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Seeing prehistoric crocodiles in the Northern Territory is a must-do experience. You can safely get up close and personal to a jumping crocodile on an Adelaide River cruise, which is an easy day trip from Darwin. Keep reading to find out more about this unique Northern Territory adventure.
Adelaide River is both the name of the river and a town. The river flows for 238 kilometres (148 miles) and is renowned for its high concentration of saltwater crocodiles. Other wildlife that call the river home include flying foxes, freshwater crocodiles, bull sharks and white-bellied sea eagles.
The town of Adelaide River was only proclaimed a town in 1962, and has a population of 350 people. It’s located 113 kilometres (70 miles) from Darwin and played a pivotal role in World War II, as it was a designated rest area for service personnel. Today, its most famous resident is a taxidermied water buffalo called Charlie, who starred in Crocodile Dundee. Following his death in 2000, Charlie now resides permanently inside the 303 Bar at Adelaide River Inn.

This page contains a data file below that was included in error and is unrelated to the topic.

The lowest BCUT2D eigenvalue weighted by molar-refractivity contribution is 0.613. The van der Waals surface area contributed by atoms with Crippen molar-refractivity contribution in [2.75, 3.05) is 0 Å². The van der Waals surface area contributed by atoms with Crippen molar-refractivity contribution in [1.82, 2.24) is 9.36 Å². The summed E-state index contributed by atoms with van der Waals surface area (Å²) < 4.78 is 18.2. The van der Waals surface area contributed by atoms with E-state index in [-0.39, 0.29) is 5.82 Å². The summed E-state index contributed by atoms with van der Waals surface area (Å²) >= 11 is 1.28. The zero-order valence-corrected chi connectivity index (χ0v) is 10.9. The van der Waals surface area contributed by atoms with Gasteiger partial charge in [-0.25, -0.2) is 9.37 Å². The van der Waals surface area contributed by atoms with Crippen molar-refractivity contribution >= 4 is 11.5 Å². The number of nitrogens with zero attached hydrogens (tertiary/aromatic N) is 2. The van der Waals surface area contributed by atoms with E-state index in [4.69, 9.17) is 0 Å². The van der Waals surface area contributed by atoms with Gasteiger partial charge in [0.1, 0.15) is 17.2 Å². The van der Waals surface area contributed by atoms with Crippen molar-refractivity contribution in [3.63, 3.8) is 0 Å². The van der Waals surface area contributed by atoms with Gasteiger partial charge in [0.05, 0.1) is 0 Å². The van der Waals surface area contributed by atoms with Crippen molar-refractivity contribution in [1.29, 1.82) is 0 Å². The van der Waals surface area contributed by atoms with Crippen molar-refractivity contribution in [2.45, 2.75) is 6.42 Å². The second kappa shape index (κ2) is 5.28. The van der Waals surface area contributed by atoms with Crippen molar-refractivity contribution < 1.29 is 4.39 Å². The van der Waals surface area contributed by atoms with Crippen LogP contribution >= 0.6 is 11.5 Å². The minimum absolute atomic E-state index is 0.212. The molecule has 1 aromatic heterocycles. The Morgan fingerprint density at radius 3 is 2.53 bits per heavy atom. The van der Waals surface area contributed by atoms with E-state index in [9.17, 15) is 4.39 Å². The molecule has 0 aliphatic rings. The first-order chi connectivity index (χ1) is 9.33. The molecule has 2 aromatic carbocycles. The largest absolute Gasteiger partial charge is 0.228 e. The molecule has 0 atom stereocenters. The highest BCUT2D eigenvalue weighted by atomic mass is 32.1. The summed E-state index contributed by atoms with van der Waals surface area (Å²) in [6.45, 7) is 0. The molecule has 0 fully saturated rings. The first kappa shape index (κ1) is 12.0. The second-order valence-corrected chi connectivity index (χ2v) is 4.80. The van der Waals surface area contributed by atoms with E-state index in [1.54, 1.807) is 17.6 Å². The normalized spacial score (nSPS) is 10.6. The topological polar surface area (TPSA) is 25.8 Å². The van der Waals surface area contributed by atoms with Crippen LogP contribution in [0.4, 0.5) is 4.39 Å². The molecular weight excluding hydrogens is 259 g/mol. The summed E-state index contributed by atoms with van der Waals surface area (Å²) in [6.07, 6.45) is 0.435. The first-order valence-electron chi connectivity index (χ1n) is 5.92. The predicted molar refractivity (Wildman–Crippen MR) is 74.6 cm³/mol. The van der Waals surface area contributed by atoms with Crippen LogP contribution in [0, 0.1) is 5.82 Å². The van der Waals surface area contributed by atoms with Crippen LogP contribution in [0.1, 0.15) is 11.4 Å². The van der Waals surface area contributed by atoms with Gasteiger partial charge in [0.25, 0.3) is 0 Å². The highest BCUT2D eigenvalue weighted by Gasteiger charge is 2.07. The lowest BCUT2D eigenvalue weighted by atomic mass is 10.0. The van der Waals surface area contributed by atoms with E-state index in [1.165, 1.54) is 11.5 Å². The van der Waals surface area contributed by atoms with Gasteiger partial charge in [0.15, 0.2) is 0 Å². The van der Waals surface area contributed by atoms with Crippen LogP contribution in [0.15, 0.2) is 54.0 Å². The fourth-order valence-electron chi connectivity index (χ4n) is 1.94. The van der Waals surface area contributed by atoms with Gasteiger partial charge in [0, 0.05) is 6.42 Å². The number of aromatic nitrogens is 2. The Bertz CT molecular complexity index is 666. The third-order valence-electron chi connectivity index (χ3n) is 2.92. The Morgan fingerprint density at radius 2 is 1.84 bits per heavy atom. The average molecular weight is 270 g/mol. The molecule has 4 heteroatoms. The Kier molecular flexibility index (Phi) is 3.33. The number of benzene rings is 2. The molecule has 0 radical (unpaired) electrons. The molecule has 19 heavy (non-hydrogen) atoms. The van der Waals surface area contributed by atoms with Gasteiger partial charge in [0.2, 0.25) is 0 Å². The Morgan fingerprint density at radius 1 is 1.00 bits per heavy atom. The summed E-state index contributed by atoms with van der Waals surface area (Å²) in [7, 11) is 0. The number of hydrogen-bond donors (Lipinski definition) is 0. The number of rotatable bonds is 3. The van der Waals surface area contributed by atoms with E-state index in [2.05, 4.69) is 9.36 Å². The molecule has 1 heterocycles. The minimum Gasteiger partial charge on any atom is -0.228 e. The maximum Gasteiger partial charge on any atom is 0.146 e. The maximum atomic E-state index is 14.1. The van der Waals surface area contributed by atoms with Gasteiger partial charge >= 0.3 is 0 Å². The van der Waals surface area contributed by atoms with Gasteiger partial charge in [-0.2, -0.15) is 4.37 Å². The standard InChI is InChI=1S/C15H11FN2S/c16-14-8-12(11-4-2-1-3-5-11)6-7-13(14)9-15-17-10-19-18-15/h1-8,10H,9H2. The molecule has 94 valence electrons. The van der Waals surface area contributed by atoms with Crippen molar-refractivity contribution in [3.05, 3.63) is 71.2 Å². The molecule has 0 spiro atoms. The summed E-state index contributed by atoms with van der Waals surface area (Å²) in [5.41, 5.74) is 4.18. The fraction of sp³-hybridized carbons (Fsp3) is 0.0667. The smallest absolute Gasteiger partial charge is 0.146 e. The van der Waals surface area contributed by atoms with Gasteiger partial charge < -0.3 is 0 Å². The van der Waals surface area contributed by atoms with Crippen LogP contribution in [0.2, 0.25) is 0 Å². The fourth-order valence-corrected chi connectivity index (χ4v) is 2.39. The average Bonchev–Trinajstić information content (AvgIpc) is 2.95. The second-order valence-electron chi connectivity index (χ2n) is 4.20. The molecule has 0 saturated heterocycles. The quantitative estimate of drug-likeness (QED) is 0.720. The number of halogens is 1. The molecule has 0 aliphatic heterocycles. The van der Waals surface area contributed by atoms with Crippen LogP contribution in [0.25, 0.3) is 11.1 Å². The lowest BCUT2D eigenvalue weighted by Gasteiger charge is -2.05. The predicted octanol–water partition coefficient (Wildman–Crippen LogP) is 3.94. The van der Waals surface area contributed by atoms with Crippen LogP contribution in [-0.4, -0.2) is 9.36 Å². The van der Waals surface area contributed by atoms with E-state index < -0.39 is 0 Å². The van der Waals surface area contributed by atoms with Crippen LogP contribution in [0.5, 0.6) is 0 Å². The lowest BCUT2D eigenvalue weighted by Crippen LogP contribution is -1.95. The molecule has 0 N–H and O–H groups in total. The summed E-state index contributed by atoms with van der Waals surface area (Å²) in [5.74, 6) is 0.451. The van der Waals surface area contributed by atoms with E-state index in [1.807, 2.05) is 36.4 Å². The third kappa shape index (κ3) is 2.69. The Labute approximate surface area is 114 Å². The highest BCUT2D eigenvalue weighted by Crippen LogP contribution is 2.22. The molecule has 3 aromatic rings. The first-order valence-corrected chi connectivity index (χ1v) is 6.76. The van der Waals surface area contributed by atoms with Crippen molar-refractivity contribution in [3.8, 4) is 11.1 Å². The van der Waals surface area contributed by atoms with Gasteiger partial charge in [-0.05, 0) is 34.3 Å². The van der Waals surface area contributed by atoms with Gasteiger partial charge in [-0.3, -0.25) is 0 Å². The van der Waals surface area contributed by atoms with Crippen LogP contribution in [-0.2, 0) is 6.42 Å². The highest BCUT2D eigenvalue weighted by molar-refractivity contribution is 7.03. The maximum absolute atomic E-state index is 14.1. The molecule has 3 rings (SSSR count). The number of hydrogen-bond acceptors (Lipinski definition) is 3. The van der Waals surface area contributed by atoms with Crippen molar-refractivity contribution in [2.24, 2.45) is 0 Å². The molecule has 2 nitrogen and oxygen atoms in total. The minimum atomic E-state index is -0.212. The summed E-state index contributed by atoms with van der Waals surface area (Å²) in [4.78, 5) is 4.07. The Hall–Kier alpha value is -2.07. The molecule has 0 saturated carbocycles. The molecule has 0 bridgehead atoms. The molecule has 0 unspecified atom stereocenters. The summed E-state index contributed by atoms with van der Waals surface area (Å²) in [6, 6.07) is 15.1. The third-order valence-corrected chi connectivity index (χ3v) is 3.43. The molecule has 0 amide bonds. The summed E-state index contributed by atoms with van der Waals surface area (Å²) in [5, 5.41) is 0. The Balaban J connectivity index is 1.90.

In the mid-20th century, the Australian saltwater crocodile (or ‘saltie’) was at risk of extinction. European settlers hunted them because of the value of their skin. Following the hunting ban in the 1970s, the saltwater crocodile population in Australia has since risen to sustainable numbers. Today, there are approximately 150,000 saltwater crocodiles and 100,000 freshwater crocodiles in northern Australia. This means there are nearly as many crocodiles as people. Ensure you always pay attention to warning signs when visiting national parks and waterways in the Northern Territory. Just because you can’t see them, doesn’t mean they aren’t lurking under the surface.
One of the best ways to see saltwater crocodiles in their natural habitat is on an Adelaide River jumping crocodile cruise. It’s a great day trip option from Darwin. There are several local tour companies that offer daily jumping crocodile cruises during the dry season. Because they’re cold blooded animals, they can usually be found sunbathing on the river’s muddy banks from June until August.
Spectacular Jumping Crocodile Cruise say they educate their guests on croc biology, habits and their importance to the local ecosystem. In return for the crocodiles’ participation in the cruise, they feed them buffalo meat. The catch is, they have to jump high to reach the meat dangling on a pole off the boat. The enthusiastic staff know each crocodile by name on the tour as well.
Another option is a local company called Adelaide River Cruises. Run by two brothers, their one-hour jumping crocodile cruise is very similar. They operate on their own private stretch of the Adelaide River and have also named their resident salties. No matter which company you choose, you’re guaranteed to leave with fantastic photos and memories of jumping crocodiles on the Adelaide River.